An underground garage with an at-grade top deck serves adjacent office buildings on Town & Country Boulevard in Houston. The garage had been flooded during a period of record rainfall. A tanker truck was summoned to the site to pump out the water. The entrance to the top deck was blocked by a clearance bar proclaiming “MAXIMUM WEIGHT 4,000 LBS”, so the truck driver backed his tanker over the curb and onto the deck a few feet to the right of the entrance.

The tanker has a capacity of 5,800 gallons. That amounts to 48,400 pounds of water, not including the weight of the truck. As the tanker filled with water, the top deck eventually failed under the weight of the rear wheels. Fortunately, no one was injured.

Failure of Imagination

In the wake of the terrorism that jolted the United States on the morning of September 11, 2001, some smart person declared that the attacks succeeded in part because of a “failure of imagination” by multiple American security agencies. No one imagined that a zealous group of young men would simultaneously hijack four airliners full of fuel and fly them into predetermined targets using nothing more than box cutters, which were entirely legal to carry on flights at that time.

The parking garage collapses described in this article are not directly related to any known design, construction, or maintenance deficiencies. Nevertheless, with hindsight, all were preventable. In each instance, it could be argued that there was a failure of imagination. That is, a failure by parking garage designers and owners to imagine the utter lack of common sense among some of those working in and around the garages.

In Secaucus, the garage probably did not need to be plowed. The light snow likely would have melted within a day or two. If snow removal was necessary, it should have been done in a manner that avoided creating compacted piles.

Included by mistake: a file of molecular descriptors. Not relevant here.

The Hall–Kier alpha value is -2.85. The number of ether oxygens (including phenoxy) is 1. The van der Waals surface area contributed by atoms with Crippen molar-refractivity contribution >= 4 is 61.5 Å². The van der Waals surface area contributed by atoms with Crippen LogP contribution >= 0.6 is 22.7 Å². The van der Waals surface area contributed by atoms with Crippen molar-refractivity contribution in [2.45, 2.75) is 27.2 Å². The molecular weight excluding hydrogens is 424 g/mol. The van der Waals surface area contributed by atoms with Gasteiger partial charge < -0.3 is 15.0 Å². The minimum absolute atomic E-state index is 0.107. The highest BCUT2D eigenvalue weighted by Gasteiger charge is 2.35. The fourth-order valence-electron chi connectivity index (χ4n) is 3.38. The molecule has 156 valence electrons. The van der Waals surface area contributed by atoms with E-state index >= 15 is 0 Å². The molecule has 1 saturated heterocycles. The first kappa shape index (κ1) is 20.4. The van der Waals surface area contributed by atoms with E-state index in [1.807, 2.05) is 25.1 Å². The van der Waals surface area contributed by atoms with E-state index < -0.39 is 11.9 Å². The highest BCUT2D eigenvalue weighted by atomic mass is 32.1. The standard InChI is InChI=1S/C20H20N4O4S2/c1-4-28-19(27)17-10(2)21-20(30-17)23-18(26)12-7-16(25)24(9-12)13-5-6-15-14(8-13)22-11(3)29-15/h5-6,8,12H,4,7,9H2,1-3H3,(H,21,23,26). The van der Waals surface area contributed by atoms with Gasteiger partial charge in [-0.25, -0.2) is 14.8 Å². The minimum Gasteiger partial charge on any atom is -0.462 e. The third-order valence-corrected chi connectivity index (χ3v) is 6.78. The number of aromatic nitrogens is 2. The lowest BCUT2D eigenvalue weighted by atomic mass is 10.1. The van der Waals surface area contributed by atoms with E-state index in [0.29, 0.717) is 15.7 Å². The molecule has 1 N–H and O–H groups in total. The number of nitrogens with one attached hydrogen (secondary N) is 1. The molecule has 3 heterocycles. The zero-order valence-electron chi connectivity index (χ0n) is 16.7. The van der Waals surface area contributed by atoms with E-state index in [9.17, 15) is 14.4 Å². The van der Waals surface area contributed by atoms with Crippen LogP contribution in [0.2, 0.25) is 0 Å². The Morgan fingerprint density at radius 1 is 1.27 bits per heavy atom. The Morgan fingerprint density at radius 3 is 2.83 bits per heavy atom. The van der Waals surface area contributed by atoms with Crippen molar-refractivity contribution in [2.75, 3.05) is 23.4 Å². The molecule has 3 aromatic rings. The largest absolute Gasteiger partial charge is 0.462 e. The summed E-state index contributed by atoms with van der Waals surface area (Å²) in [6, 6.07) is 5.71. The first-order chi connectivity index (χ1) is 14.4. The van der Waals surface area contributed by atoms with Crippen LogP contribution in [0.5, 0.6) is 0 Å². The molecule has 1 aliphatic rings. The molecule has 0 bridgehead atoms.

In Washington and Dallas, the owners and the landscaping contractors should have contacted structural engineers for approval before the placement of any soil or debris, even temporarily, on the top decks of the garages. In Houston, an above-grade security fence or rail at the perimeter of the underground garage footprint would have kept heavy trucks off of the top deck.

Imagination is a difficult thing. The building codes and standards will never adequately address that which is unforeseen. This shifts the burden to structural engineers, and simply designing for large imaginary loads is clearly not the answer. Perhaps structural engineers should consider changing their approach to future parking garage projects.

In conclusion, the following describes two imaginative suggestions.

First, to reduce the likelihood of overload, structural engineers should seek “buy-in” from the owners of parking garages regarding loading limitations. Most manufactured products come with a manual that clearly defines intended use and a statement that the manufacturer is not liable when their product is used in other ways. Parking garage designers should consider a similar approach.

There is a precedent for this. In areas with expansive clay soils, prudent structural engineers require building owners to sign off on the acceptable differential movement of slabs on grade. A structural engineer could write a project-specific loading statement for a parking garage and require the owner to sign a brief document indicating that he or she has read, understands, and accepts the loading limitations for that garage.

Second, to limit the damage of a collapse, structural engineers should design parking garages to avoid progressive collapse or pancake failure. This is particularly important at the level immediately below the top deck. While not easily or inexpensively accomplished, this is doable and would substantially limit any damage caused by an overload at the top level.▪